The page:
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Night Hawk Stories... Entry 15

More Tips for Catching Summertime Walleye

click to enlargeEDITOR'S NOTE: Keith Kavajecz of Kaukauna, Wisconsin, a pro walleye fisherman, specializes in tournament fishing and walleye-fishing promotions. Kavajecz, who has fished in walleye tournaments since 1986, won the 1994 and 1998 North American Walleye Anglers Angler-of-the-Year award. He and his son, Tommy, won the 1998 North American Walleye Anglers Team of the Year. Kavajecz and his business partner, Gary Parsons, won the Masters Walleye Circuit Team of the Year and World Championship in 1988. Keith and Gary co-host "Bass Pro Shop's Outdoor World," which airs on TNN.

QUESTION: Can you give us more tips for catching walleye in the summer? ANSWER:
TIP 6: No matter which crankbait you pick, they all have a depth they can run to based on their build, body shape and other characteristics. Every crankbait can reach a maximum depth. If you want to fish a particular bait deeper than it normally can run by itself, you can put a weight in front of the bait, whether it's a split shot, a snap weight, a lead-core sinker or something else like that. All those things can pull that bait down to a different depth. Switching lines provides an easy solution to get a bait to dive deeper than it can on its own. Typically most fishermen use 10-pound test line for fishing their crankbaits. I like to use Berkley Pro Select or XT 10-pound test. You can switch from 10-pound monofilament to FireLine or Berkley's new Whiplash. Instead of having a 10-pound test diameter, you can go all the way down to a 4-pound test diameter with FireLine. It still has the 10-pound test strength, but it's 10-4 FireLine. On most diving baits, the 4-pound diameter will add about 30 percent to the depth the baits can run. So, a bait that normally will run 24 feet down may run 32 or 33 feet down. Just switching line expands the range of depths you can fish with the same old crankbaits you have in your box.

click to enlargeTIP 7: Here's another tip for using Berkley FireLine. When fishing crankbaits in the summer, many times you'll fish around weeds. Obviously one of the biggest problems is picking up small strands of weeds or small debris that will stop your crankbait from running right in the water. Very rarely, if ever, have I caught walleye that when I reel them up they have weeds on their lips. That information tells me that walleye don't bite weeds and probably not because they see the weeds. Any small weeds on the crankbait will throw off its action, making it run sideways or wobble the wrong way or throw off the wrong vibrations. Not only is FireLine thin, but it also doesn't stretch. In a weedy situation, you can sweep your rod forward and feel the vibration of the bait. If it comes smoothly when you sweep it forward, typically you have some garbage on your line. FireLine means you can monitor what your lure does without having to reel it up every time to check it.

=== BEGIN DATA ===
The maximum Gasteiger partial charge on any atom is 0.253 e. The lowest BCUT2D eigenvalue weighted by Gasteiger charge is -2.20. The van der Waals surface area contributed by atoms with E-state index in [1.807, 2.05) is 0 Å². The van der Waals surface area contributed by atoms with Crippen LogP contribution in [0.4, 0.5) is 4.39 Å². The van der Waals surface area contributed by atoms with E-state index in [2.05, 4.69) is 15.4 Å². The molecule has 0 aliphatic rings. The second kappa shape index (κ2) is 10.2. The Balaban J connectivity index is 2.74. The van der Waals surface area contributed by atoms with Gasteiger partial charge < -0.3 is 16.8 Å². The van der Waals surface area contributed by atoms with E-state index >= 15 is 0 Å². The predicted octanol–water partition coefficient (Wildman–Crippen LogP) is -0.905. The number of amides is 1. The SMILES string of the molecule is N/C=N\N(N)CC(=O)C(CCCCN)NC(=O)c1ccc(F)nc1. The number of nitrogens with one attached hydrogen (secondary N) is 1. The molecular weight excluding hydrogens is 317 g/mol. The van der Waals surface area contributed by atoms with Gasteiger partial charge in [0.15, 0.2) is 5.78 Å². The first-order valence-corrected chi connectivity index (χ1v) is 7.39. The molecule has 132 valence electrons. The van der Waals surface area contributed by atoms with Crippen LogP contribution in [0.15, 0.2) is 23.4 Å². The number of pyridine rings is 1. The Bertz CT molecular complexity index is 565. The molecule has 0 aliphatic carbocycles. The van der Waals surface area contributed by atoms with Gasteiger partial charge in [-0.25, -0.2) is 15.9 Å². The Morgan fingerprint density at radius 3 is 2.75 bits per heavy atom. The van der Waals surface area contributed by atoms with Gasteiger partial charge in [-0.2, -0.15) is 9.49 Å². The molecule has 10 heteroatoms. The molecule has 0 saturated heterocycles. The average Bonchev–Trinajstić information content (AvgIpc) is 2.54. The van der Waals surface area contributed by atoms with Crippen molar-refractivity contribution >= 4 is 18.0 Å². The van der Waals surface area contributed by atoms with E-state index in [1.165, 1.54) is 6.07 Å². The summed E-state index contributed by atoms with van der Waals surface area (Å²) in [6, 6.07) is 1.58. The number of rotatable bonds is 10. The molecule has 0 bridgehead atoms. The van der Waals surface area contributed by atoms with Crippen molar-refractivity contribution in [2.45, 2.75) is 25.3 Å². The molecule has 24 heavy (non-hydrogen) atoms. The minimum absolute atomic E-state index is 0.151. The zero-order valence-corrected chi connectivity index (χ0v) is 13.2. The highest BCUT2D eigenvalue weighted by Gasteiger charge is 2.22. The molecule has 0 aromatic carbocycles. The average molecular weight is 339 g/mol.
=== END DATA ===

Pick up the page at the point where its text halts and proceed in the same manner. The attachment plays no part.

TIP 8: If you fish on a small natural lake without many walleye, then go after walleye early in the morning or late at night. Remember that because walleye have extremely good eyesight, they want to use that eyesight to help them. In a small natural lake that homes fairly clear water, the walleye only have an advantage over other fish when the night's too dark for the other fish to see, because the walleye can still see. Typically walleye will eat in low-light conditions in those types of bodies of water.

TIP 9: In summer when the water warms up, the walleye's metabolism speeds up. They eat much more in the summer than they do in the spring. They also continue to eat early and late on the structure. They'll come in to the shallow structure in low-light conditions to ambush their food. A lot of times, a walleye angler will keep fishing the same area. However, many times during the day, the fish will go off that structure and out into the open water and start looking for baitfish that randomly swim around. Now instead of looking for one or two minnows, they'll look for big schools of minnows that they can swim into and find crippled or weak ones to eat. You have to switch your tactics now.

When walleye come in to shallow structure early and late, you may want to fish a finesse rig, like a Roach or Lindy rig, a real simple live-bait tactic or maybe just a jig and a minnow. During the day, since you have to find these roving fish, you have to use something like a crankbait. If you can't seem to locate fish during the day in the summer, get off the structure and the morning- and night-bite areas. Go out into the middle of the lake to see if you can't find these fish roving around.

click to enlargeTIP 10: You should use one of the most recent things to come out -- fluorocarbon line. My partners and I have used fluorocarbon often for leaders, including spinnerbaits, live-bait rigs or the D-rig I mentioned earlier. The Berkley Vanish fluorocarbon line is an excellent line to use for two reasons. First of all, it's very clear. It has a similar light index to water, which means it reflects or shows light the same way, making it nearly as invisible as water. In other words, the fish can't see the line holding the bait. The second important thing about Vanish is it's much more abrasion-resistant than other lines. When an angler pulls around some kind of live-bait rig, he commonly will drag it through rocks, sticks or snaggy-type stuff where even a little nick on the line will reduce its strength a lot. Vanish is such a good leader line because of its clarity and abrasion-resistance.


Entry 11-Fishing Rivers for Summertime Walleye
Entry 12-Fishing Lakes for Summertime Walleye
Entry 13-Fishing Reservoirs for Summertime Walleye
Entry 14-Tips for Summertime Walleye Fishing
Entry 15-More Tips for Catching Summertime Walleye

Night Hawk Stories